I’m not sure why, but every year January takes an eternity to get through rather than just a month. It feels like it will never end. Maybe it’s a delayed reaction to all the excess of Christmas. Maybe it just takes a while for our hibernating brains to react to the slow return of the light. This year was a special kind of limbo as we struggled to get over the various illnesses that turned Christmas and New Year into more of a hospital stay than a holiday. Whatever the reason, January slogged along, slow as treacle until the 31st. Then suddenly it was February, and everything sped up as the days got visibly longer. Granted, February is the shortest month but that doesn’t really explain why the first three weeks of February go so much faster than the last two weeks of January. Go figure. In February everything just speeds up. Blink and suddenly it’s Ash Wednesday. I must admit that I barely noticed the start of Lent this year. Ash Wednesday was a bit of a no show. I did not see one person with the characteristic smudge on the forehead. I remember back in the day almost everyone you met was marked, which invariably led to a conversation about what they were giving up for Lent. I wonder if anyone still does in the new, more secular West Cork? It certainly doesn’t make much sense to give up meat if you are already a vegan…
And so, to March. March is when spring has fully sprung, no matter the weather. Outside my window the daffs and snowdrops line the drive, the camellia has paved the entrance in frilly pink petals, and small white flowers have already appeared on some of our trees. The woods are full of sorrel and even the three-cornered leeks are up and smelling lovely and garlicky. I was also delighted to see that the wild garlic we transplanted last year has taken root and is coming up nicely.
The start of spring is generally accompanied by a rise in anxiety. As the land wakes up, the need to get out in the garden and get ready for the growing season increases. It starts with a slow steady beep – like my car reversing – rising to a shrill, insistent siren telling me “It’s time to get busy!” Many a year has caught me off guard. If I’m slow to get my garden groove on, the brambles start to grow again and the veg patch turns back into grassland.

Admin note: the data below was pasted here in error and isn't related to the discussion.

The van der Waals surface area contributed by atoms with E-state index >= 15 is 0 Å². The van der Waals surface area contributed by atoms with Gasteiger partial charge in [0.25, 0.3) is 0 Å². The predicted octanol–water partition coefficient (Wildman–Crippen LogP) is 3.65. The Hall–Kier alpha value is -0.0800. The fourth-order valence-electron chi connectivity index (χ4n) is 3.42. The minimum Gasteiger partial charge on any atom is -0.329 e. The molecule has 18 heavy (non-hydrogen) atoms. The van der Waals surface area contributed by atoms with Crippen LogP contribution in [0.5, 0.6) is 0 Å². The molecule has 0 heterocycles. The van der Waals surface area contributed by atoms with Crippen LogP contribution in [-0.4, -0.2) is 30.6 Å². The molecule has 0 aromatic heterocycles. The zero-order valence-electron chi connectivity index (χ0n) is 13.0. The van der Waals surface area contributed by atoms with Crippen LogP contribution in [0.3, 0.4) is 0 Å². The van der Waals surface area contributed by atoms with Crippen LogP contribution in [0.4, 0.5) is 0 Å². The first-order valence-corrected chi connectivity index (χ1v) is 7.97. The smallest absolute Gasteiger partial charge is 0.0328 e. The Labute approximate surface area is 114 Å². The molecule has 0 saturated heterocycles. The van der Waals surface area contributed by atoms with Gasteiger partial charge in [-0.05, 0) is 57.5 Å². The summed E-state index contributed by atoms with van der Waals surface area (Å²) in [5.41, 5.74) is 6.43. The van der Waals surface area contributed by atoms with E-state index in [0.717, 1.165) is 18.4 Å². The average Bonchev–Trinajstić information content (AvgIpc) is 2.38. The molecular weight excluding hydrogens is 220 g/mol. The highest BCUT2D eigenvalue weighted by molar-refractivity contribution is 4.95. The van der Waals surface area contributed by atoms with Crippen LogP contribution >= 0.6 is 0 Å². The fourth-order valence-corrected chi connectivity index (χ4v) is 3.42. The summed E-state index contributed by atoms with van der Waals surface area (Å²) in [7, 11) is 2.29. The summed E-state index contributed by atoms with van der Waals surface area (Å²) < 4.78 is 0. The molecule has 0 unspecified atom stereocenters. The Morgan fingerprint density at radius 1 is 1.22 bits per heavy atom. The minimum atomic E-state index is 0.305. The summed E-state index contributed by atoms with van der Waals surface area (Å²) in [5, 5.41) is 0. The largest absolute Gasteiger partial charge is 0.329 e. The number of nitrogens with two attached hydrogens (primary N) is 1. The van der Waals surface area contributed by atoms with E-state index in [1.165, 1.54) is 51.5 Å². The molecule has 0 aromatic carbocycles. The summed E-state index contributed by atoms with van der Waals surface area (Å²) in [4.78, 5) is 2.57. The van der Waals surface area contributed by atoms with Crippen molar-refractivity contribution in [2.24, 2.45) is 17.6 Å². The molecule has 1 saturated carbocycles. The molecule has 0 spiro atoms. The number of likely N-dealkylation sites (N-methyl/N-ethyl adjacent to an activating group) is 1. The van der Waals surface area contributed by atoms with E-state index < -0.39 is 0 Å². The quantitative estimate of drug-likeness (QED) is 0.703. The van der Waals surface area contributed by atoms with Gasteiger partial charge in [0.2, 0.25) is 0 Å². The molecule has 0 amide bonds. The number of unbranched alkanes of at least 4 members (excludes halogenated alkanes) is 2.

Not this year. This year we’re on it. It’s only the beginning of March and almost all of the brambles have been cut back or uprooted. The apple trees have been pruned. Early seeds have been sown. The veg patch has been turned and mulched and the potatoes are happily chitting, waiting for Paddy’s Day to give us the nod to put them in the ground. We have some early radishes, spinach and salads in the tunnel, and we’ve even put some spuds into the tunnel in the hope of getting a super early crop in May/June.
This burst of efficiency is partly due to some strategic forward planning, but also due to having helping hands around to do a lot of the work. For around the last twenty years our lives have been enriched and our garden has been tended and improved by a long succession of helpers. These are volunteers who come and live with us and help in the garden and the house in exchange for food and accommodation. Most are young people who want to travel and experience new cultures and countries – though not always. Many are taking a career break in their early or mid-thirties, and we once had helpers who were in their seventies! This year our first volunteers have been a delightful young couple from France, who have been extremely hard-working and have given the garden a real head start.
We connect with these volunteers through websites like wwoof.ie or workaway.info that put hosts like us in contact with volunteers looking to come to Ireland. These websites offer placements all over the world and similarly have helpers from around the globe. Many people feel that having ‘strangers’ living in your home would be weird, but for us it has been not only a tremendous help, it has also given us the chance to meet some wonderful people, many who have become lifelong friends. Granted we are a very sociable family and have a big house. That means that there are often ‘strangers’ popping in. It also means that we all have lots of space to move around in, so no one needs to feel cramped or put-upon.
Over the last twenty years or so, we have probably hosted over one hundred volunteers. Some have faded from our memories. Some have become dear friends who come back to visit. Some came for only a few weeks. Some planned to stay for a month and ended up staying for a year. Some left and came back. And some have never left, opting instead to make West Cork their permanent home and have become a much-loved part of our extended family. All have helped us make our little patch that much better and brighter.